People with disabilities celebrating ADA's 20th
Julie Leckenby of Mt. Lebanon speaks to her son, Joseph Leckenby, 11, as they watch a performance at the street festival at Station Square on Monday that followed a community forum marking the 20th anniversary of the signing of the Americans with Disabilities Act.
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Merchants who delay making their businesses accessible to people with disabilities are breaking federal law and losing potential revenues.
That was the message Joan Stein delivered Monday during a daylong celebration at Station Square marking the 20th anniversary of the Americans with Disabilities Act.
Ms. Stein, the president of ADA Inc., a Pittsburgh consulting firm that advises government and industry on how to comply with the landmark federal law, described how store employees and servers too often address only the companion of someone in a wheelchair.
"Talk to me," she urged sales people, waiters and waitresses. "I have money. ... People with disabilities have $175 billion in discretionary income."
She was one of a dozen panelists and speakers who took part in a community forum to discuss the progress the disability community has made in the past two decades and the challenges that remain.
Stan Holbrook, one of three keynote speakers, linked the passage of the Americans with Disabilities Act, known as the ADA, to the civil rights struggle and the words of the Declaration of Independence.
The crowd of more than 200 in the Admiral Room of the Sheraton at Station Square responded to his remarks with whoops and hollers.
"Don't be so solemn," he chided the audience at the start of his talk. "They should be able to hear us outside the hotel.
People cheered and clapped as he described how the federal law, signed July 26, 1990, required businesses and governments to provide people with physical or mental handicaps equal access to employment, education, courthouses, voting booths, hotels and stores.
Under the law, people with disabilities "had a right to live in Squirrel Hill, a right to eat in Station Square restaurants, a right to go to school," he said.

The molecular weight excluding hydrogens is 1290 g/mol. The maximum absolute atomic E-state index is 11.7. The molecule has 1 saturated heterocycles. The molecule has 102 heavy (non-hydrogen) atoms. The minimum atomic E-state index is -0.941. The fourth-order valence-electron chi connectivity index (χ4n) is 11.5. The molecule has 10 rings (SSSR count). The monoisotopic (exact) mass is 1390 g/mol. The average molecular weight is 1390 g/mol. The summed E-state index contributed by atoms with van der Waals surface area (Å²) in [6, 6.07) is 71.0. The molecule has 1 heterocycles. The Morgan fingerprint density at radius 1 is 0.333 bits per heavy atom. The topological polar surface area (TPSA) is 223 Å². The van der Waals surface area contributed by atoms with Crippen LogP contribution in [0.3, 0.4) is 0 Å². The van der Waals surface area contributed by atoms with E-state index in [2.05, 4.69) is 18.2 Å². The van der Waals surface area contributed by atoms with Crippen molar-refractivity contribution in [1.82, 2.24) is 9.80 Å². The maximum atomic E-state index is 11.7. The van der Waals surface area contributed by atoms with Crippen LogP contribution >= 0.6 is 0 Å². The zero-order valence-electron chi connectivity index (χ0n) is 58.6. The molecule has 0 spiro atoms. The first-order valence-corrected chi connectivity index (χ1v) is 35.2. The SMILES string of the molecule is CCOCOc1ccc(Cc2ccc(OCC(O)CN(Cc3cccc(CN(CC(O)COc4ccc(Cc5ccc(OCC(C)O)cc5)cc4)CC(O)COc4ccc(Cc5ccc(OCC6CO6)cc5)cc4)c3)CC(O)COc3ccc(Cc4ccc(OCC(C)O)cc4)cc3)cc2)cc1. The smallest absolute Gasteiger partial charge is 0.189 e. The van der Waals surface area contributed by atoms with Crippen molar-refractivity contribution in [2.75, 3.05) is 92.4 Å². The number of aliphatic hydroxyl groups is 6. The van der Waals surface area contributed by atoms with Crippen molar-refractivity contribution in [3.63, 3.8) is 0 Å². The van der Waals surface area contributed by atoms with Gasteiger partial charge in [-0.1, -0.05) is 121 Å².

Echoing words from the Declaration of Independence, Mr. Holbrook said the ADA helped bring to life the 234-year-old document's guarantees of "life, liberty and the pursuit of happiness."
Mr. Holbrook is president of Three Rivers Center for Independent Living.
The formal program was followed by an evening street festival in the Bessemer Court outside the hotel that featured dancing, live music and other entertainment.
The event was sponsored by the Allegheny County Department of Human Services and several social service agencies, including United Cerebral Palsy Community Living and Support Services, Three Rivers Center for Independent Living, City-County Task Force on Disabilities and the Consumer Health Coalition.
Organizers sought to make sure that participants, many of whom use wheelchairs or had companion dogs, didn't face obstacles during the event. Aisles were wide to allow for the maneuvering of their chairs. Remarks by speakers and comments from audience members were translated into sign language and projected onto a screen at the front of the room, offering closed captions for those with hearing problems.
The anniversary celebration came on the same day that Pittsburgh released new hospital compliance guidelines designed to improve communications between medical institutions and their patients with disabilities.
Work on the new rules began in 2007 after the City-County Task Force on Disabilities heard complaints from the deaf, deaf-blind and hard-of-hearing communities. The new rules were developed by the city's Planning Department with information and comments from local hospitals and the disabled community.
"[T]hese guidelines will ultimately make our city more ADA friendly and help our disabled residents receive the communication and accessibility tools they need during hospital visits," Mayor Like Ravenstahl said in a statement.
Janet Evans didn't wait for passage of the Americans with Disabilities Act to begin to take control of her life. During the public comment portion of Monday's forum, she talked about leaving institutional living at Allegheny Valley School in 1976 for her own apartment.
The 56-year-old resident of Glen Hazel, who has cerebral palsy and uses a wheelchair, was an early participant in a pilot program to integrate people with disabilities into their communities.
Over the past 34 years she has earned her high school diploma and an associate's degree from Community College of Allegheny County, worked in sales and security and, with her late husband, Harry, started a laundry business. She also serves as president of the Tenants Council in the Bernice W. Crawley Manor high-rise where she lives.
"I did not want to sit back and let my wheelchair define me," she said. "I'm celebrating today, because [the ADA] has helped me give back to the community."
While the 1990 law has helped remove many barriers for people with disabilities, many challenges remain, according to Lucy Spruill, director of public policy and community relations at United Cerebral Palsy.
Unemployment rates remain above 30 percent for people with disabilities -- triple the rate for the general public. "That means the economy is losing out on all those talents and abilities," she said.
At the same time, technological advances, especially in computer technology, have cut the costs for typical workplace changes needed by employees with disabilities, she said. Studies done for Sears and Manpower Inc., the employment agency, found that the accommodation expense was only about $500 for the average staff member with a disability.
First Published July 27, 2010 12:00 am